Escherichia coli is a important nosocomial and community acquired pathogen and one of the commensals of the human intestinal tract. Pathogenic strains of Escherichia coli have long been recognized as agents of foodborne diarrhea . It is not always appreciated that E. coli is an important cause of extraintestinal diseases-diseases that occur in bodily sites outside the gastrointestinal tract . These include the urinary tract, central nervous system, circulatory system, and respiratory system . The ability of E. coli to cause extra intestinal infections depends largely on several virulence factors, which help in the survival of E. coli under adverse conditions present in those sites. E.coli strains that induce extraintestinal diseases are termed extraintestinal pathogenic E. coli (ExPEC) . In terms of morbidity and mortality, ExPEC has a great impact on public health, with an economic cost of several billion dollars annually.
Pathogenic isolates of E.coli have relatively high potentials for developing resistance. Therefore, the treatment of E. coli infections is increasingly becoming difficult.Extended spectrum β -lactamase (ESBL) producing organisms pose a major problem for clinical therapeutics . The knowledge of drug resistance pattern in a geographical area and the formulation of an appropriate hospital antibiotic policy will go a long way in the control of these infections. Therefore, it is necessary to know the antibiotic susceptibility pattern of pathogenic E. coli to select the correct antibiotic(s) for proper treatment of infections caused by it .The objectives of the present study were to demonstrate the spectrum of infections caused by ExPEC and the its drug resistance pattern.
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MATERIAL AND METHODS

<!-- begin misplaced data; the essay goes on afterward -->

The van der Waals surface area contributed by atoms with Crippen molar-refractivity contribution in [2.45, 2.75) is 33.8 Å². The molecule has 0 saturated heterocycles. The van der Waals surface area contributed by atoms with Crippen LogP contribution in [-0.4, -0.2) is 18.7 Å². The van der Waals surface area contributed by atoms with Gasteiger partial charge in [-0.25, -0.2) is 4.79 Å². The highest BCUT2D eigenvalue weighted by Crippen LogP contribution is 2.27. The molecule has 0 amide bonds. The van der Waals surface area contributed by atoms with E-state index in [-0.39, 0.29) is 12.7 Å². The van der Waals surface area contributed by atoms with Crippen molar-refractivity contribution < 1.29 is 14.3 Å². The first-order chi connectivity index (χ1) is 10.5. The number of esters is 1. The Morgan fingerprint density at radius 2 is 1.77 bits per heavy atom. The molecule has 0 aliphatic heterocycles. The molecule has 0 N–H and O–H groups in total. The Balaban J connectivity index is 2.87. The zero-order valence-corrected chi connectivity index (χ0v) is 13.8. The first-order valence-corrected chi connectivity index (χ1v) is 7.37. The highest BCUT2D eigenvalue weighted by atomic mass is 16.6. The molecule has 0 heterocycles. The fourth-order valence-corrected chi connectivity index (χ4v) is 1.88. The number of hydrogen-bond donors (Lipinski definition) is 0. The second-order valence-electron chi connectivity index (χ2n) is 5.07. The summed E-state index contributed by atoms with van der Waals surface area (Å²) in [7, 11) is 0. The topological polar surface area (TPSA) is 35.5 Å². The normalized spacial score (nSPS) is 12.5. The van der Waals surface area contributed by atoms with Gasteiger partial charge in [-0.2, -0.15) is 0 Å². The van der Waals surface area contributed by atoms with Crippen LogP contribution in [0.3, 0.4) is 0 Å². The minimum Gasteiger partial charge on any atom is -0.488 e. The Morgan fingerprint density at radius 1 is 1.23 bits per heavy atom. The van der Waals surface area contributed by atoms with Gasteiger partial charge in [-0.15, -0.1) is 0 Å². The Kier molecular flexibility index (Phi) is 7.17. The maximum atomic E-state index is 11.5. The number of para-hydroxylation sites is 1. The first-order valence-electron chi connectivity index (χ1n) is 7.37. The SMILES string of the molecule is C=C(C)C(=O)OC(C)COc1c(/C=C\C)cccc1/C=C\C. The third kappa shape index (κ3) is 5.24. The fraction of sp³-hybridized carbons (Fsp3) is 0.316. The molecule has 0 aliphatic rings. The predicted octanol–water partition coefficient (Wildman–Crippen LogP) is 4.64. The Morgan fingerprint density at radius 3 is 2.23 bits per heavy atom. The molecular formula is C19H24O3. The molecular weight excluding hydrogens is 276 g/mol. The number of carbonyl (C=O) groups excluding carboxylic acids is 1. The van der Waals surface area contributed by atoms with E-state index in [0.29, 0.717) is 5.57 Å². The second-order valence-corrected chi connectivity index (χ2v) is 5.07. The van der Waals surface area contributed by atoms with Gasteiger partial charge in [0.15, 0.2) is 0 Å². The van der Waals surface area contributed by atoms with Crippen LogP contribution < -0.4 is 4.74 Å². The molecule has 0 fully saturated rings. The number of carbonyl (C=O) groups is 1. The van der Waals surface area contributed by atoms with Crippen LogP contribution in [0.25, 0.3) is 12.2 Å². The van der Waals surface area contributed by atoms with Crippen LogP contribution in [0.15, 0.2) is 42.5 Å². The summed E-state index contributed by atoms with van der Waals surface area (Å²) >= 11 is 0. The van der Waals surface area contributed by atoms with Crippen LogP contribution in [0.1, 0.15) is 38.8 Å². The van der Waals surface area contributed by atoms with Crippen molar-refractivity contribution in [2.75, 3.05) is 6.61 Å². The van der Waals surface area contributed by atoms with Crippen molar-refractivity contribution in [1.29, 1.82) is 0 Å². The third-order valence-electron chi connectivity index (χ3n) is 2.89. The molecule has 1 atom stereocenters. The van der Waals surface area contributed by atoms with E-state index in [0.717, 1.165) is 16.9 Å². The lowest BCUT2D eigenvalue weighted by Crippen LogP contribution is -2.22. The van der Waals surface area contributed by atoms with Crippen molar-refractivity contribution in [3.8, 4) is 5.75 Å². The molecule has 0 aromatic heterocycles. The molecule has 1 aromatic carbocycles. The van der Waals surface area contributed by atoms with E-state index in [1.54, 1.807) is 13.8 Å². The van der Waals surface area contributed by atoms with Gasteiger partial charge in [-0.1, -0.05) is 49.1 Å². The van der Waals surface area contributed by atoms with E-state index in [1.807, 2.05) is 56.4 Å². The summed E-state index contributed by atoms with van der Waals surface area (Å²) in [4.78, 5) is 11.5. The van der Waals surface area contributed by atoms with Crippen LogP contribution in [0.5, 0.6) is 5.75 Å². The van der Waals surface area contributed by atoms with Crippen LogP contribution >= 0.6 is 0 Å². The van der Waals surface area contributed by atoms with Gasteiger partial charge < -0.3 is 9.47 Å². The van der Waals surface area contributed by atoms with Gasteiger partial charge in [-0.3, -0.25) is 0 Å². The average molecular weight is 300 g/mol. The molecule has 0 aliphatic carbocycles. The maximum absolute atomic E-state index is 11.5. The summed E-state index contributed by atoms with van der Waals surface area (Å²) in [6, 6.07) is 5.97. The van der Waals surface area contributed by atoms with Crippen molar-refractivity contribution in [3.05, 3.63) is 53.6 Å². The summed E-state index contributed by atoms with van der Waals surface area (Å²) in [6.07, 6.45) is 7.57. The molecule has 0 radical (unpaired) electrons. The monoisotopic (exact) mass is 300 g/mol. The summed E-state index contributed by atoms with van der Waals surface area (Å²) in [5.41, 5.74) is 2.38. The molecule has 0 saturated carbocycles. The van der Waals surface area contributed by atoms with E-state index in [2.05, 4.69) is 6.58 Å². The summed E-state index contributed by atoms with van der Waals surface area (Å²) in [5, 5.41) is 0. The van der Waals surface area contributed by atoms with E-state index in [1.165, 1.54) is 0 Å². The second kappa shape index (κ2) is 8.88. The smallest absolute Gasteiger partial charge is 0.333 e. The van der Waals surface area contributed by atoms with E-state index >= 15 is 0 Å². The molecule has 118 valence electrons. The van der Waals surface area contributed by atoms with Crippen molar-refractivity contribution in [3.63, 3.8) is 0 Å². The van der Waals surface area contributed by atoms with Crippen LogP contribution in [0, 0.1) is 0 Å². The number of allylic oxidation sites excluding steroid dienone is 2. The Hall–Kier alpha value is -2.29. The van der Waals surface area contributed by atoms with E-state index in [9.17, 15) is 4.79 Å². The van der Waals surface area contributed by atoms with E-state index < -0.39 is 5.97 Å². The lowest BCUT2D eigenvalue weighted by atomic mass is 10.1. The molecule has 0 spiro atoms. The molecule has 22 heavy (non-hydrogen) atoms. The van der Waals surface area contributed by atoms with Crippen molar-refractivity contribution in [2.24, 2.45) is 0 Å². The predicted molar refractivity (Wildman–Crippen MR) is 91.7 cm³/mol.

A total of 379 isolates of E. coli from extraintestinal infections obtained from January 2009 to December 2010 were included in the study. The study population included hospitalised patients of all age groups in a tertiary care referral hospital attached to a medical college. Due permission has been obtained from the institutional head to conduct this study. Specimens received by the Department of Microbiology were pus, exudates, clean catch midstream urine, sputum and blood from patients suffering from wound infections, intra-abdominal infections, urinary tract infections, respiratory infections and blood stream infections. The samples were processed immediately and identified using standard techniques.
Antibiotic susceptibility was tested with the Kirby-Bauer disc diffusion method, according to the CLSI guidelines . The antibiotic disks (Hi Media, Mumbai) used were ampicillin (10 μg), amikacin (30 μg), co-trimoxazole (25 μg), cefotaxime (30 μg), ciprofloxacin (5 μg), gentamicin (30 μg), netlimicin (30 μg) and imipenam(10µg). After 18 hours of incubation at 37 °C, the inner diameter of the zone of inhibition was measured using a millimetre scale around each antimicrobial disk on the undersurface of the plate. The zone size around each antimicrobial disk was interpreted as sensitive, intermediate or resistant according to CLSI guidelines 2009.